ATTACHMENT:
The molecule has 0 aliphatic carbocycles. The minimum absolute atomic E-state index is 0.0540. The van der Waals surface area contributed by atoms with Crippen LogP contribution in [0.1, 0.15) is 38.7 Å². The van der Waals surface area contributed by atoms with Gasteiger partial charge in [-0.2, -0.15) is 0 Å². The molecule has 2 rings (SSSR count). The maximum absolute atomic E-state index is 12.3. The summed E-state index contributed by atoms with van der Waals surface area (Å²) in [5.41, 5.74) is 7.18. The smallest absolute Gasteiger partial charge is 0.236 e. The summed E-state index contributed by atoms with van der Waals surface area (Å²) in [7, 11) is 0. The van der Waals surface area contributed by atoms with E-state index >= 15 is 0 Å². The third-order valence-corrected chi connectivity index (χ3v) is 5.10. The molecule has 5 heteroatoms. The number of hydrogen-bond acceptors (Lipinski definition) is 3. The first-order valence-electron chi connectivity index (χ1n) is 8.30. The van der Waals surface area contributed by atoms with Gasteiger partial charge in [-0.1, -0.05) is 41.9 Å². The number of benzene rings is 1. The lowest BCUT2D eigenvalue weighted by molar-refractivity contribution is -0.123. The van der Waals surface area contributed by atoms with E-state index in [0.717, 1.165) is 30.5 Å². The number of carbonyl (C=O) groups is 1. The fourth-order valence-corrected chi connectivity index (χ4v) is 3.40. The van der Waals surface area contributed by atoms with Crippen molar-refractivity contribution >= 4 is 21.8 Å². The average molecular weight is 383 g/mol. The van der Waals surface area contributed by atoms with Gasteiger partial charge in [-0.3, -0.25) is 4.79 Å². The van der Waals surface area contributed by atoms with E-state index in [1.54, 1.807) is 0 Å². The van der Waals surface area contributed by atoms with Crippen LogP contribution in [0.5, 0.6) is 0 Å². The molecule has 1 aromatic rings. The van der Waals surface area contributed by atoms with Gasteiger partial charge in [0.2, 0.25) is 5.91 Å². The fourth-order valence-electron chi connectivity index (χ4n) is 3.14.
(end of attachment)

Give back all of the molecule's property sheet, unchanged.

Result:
The molecule has 0 aliphatic carbocycles. The minimum absolute atomic E-state index is 0.0540. The van der Waals surface area contributed by atoms with Crippen LogP contribution in [0.1, 0.15) is 38.7 Å². The van der Waals surface area contributed by atoms with Gasteiger partial charge in [-0.2, -0.15) is 0 Å². The molecule has 2 rings (SSSR count). The maximum absolute atomic E-state index is 12.3. The summed E-state index contributed by atoms with van der Waals surface area (Å²) in [5.41, 5.74) is 7.18. The smallest absolute Gasteiger partial charge is 0.236 e. The summed E-state index contributed by atoms with van der Waals surface area (Å²) in [7, 11) is 0. The van der Waals surface area contributed by atoms with E-state index >= 15 is 0 Å². The third-order valence-corrected chi connectivity index (χ3v) is 5.10. The molecule has 5 heteroatoms. The number of hydrogen-bond acceptors (Lipinski definition) is 3. The first-order valence-electron chi connectivity index (χ1n) is 8.30. The van der Waals surface area contributed by atoms with Gasteiger partial charge in [-0.1, -0.05) is 41.9 Å². The number of benzene rings is 1. The lowest BCUT2D eigenvalue weighted by molar-refractivity contribution is -0.123. The van der Waals surface area contributed by atoms with E-state index in [0.717, 1.165) is 30.5 Å². The number of carbonyl (C=O) groups is 1. The fourth-order valence-corrected chi connectivity index (χ4v) is 3.40. The van der Waals surface area contributed by atoms with Crippen molar-refractivity contribution >= 4 is 21.8 Å². The average molecular weight is 383 g/mol. The van der Waals surface area contributed by atoms with Gasteiger partial charge in [-0.3, -0.25) is 4.79 Å². The van der Waals surface area contributed by atoms with E-state index in [1.54, 1.807) is 0 Å². The van der Waals surface area contributed by atoms with Crippen LogP contribution in [0.5, 0.6) is 0 Å². The molecule has 1 aromatic rings. The van der Waals surface area contributed by atoms with Gasteiger partial charge in [0.2, 0.25) is 5.91 Å². The fourth-order valence-electron chi connectivity index (χ4n) is 3.14.